Storm phobias
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Storm phobias

Storm phobias are often triggered by a change in barometric pressure, increased wind strength or rain.


Storm phobias are extremely distressing for both pet and owner. They are one of the most common types of phobias seen in dogs.

A phobia is often an inherited, extreme and uncontrollable fear response. They are thought to develop when escape from what they fear is not possible. Phobias tend to develop suddenly.


  • Barometric pressure
  • Increased wind strength
  • Build-up of static electricity
  • Rain
  • Thunder

A storm phobia can be a serious problem that can cause self-harm through trying to escape out windows or off balconies, overgrooming, breaking their teeth by chewing through barriers, and damaging property.


Common signs of a storm phobia:

  • Panting
  • Whimpering
  • Chewing excessively
  • Barking or howling
  • Salivating
  • Destructive behaviour
  • Inappropriate toileting
  • Sweaty paws

Only rarely does this condition get better with age.


Phobias in dogs tend to develop suddenly with early signs not often noticed. It is thought that a genetic component may exist and, therefore, run in the family line.

Common predispositions:

  • Genetics such as herding breeds (Australian Cattle Dog, Border Collie, Old English Sheep Dog, Golden retrievers)
  • Separation anxiety is common condition that dogs with phobias also suffer
  • Change in the environment such as a new house, pet or baby
  • Loud noises such as thunder or fireworks
  • Illness

Storm phobias versus noise phobias

It has been estimated that 90% of dogs that suffer from storm phobias have noise phobias too. But dogs with noise phobias do not necessarily suffer from storm phobias too.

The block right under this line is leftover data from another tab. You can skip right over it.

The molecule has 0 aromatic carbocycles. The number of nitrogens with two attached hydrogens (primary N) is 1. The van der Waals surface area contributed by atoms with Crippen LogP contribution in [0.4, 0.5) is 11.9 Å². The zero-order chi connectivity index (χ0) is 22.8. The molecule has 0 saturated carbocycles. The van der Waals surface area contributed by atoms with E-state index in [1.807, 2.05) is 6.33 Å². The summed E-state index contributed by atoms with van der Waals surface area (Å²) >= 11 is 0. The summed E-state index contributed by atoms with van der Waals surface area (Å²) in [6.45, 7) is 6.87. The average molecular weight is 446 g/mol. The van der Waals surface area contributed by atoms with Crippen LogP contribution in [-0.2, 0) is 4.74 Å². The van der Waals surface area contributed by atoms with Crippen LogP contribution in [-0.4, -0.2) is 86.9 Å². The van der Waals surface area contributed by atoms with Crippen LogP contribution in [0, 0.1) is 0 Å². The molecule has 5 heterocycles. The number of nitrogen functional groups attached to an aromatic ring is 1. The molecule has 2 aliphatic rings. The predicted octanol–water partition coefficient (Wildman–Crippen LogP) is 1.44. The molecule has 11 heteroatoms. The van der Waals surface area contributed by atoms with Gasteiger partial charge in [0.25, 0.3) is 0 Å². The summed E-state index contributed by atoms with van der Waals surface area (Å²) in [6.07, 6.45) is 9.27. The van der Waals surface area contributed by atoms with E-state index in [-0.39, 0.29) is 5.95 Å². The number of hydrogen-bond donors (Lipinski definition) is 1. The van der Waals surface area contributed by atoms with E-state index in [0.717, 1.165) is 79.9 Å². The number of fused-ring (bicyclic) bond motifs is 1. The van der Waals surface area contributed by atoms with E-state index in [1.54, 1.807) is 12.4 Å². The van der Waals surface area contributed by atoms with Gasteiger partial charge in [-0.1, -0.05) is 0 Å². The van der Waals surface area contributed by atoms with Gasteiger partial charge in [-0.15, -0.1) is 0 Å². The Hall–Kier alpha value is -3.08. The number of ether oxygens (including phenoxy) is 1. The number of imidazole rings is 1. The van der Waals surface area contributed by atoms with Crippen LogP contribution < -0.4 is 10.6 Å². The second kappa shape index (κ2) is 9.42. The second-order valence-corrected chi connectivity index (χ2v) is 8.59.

Phobias are difficult to treat. The goal is to improve the pets response to storms rather than completely cure.

Most pets with storm phobias require veterinary intervention. Your vet will be able to start the pet on a phobia management program that usually involves environmental and behavioural modification techniques with medication. Phobia management programs require time commitment and consistency.

Sample phobia management program:

  1. Desensitisation
  2. Counter-conditioning
  3. Environmental changes
  4. Training
  5. Behaviour-modifying medication


Desensitisation describes the use of low-level storm noises to be played and gradually increased over time to help your dog become accustomed to the noise. This technique alone is not often successful as it does not address the other storm phobia triggers such as barometric pressure, wind, rain etc.


Counter-conditioning describes the use of positive associations such as treats or play along with the low-level storm noises. It is really important not to positively reward fear behaviour. Always wait until the pet is calm before offering treats.

Environmental changes

Use background noise such as white noise, fans, television, radio or other forms of distraction such as games to help reduce the impact of the storm noise. Occasionally, moving your pet to a loud board facility such as a kennel or vet clinic can help distract your pet from the noise.